What do you think helped get your boys to where they are today?

Robyn: I have recently been told by professionals in the autism field that know my sons well, had Alex and Jamie not been in a structured ABA (Applied Behavior Analysis) program, they would probably not be living with us at home right now, and might even possibly be dead. That was a shock to us.  Both my husband and I are committed to choosing therapies that are scientifically proven to ensure the most success.  We had no time to waste when my sons were young. I believe that ABA saved them. I also believe that their success at running has been the true testament of this.  It shows us all that even with severe autism, we can still celebrate successes. Alex and Jamie continue to have extremely challenging and oftentimes self-injurious behaviors.  But we face the challenges head on, and revel in any triumphs that come our way. 

What's the most important thing you think people should know about autism?

Robyn: Autism is a family disorder.  It not only affects the individual with the diagnosis, but the family as a whole.  As I wrote in my book, Alex and Jamie have had many years of severe behaviors, and continue to have these behaviors today. We take every day as it comes, and with the help of dedicated professionals, we try our best to understand the function of the behavior first, then implement a behavior plan to address it.  Sometimes it feels as if we are putting out a forest fire; as soon as one behavior stops, another one emerges. But then, on another day, we are watching our sons cross the finish line at a race, smiling widely, and I am grateful. I know that I will experience that joy when they cross the finish line at the 2015 Boston Marathon on April 20th.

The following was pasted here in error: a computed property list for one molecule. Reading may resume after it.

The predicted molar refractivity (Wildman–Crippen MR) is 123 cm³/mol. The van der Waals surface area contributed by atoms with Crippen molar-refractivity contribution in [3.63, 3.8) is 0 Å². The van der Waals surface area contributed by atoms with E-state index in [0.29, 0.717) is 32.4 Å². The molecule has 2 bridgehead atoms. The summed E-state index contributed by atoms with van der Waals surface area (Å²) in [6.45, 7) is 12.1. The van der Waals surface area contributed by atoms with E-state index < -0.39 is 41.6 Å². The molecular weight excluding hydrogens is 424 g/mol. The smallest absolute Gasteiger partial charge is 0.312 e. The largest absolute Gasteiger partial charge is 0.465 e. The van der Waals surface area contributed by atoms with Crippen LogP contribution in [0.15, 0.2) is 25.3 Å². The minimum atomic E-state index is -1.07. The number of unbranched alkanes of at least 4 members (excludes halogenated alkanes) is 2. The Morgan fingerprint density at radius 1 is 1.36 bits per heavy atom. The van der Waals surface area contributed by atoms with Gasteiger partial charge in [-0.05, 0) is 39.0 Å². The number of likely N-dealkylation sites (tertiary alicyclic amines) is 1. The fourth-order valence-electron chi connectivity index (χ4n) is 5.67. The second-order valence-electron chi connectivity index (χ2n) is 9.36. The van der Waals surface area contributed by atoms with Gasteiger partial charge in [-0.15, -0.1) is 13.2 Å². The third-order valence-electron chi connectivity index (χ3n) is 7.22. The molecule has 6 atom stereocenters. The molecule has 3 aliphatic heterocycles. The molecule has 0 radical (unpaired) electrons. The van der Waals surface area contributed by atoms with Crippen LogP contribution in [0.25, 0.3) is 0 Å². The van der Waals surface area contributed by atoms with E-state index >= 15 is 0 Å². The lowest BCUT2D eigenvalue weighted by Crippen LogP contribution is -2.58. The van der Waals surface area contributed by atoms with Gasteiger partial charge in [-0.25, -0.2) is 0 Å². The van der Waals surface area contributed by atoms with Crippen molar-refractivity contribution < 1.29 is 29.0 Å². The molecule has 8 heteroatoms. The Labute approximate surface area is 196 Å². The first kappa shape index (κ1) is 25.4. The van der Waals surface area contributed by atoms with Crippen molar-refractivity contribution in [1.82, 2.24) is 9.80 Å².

What can we expect from you next?  

Robyn: Well, I truly loved writing my memoir.  It was a profound experience for me; I cried and laughed as I was able to relive some of the most intimate and emotional moments in my life.  Since my book just came out, I will be busy with it’s promotion for the next several months and in doing so, I’ll be raising awareness of autism.  I plan to continue writing articles and blogs for various media outlets on autism related topics, sharing my experiences with others, with the hope that I can offer some help to others that may be struggling. I will also be continuing to advocate vigorously for better services, and more funding; especially for adults on the spectrum and those with severe autism.  I’ll be following the lead from Autism Votes; advocating to secure passage of necessary legislation to improve the outcomes of children and adults on the spectrum.  And lastly, I will be continuing to devote time to developing and securing ideal residential options for my sons, and others, so that they may enjoy a dignified life when my husband and I are no longer able to care for them.  

Learn more about Robyn's book below...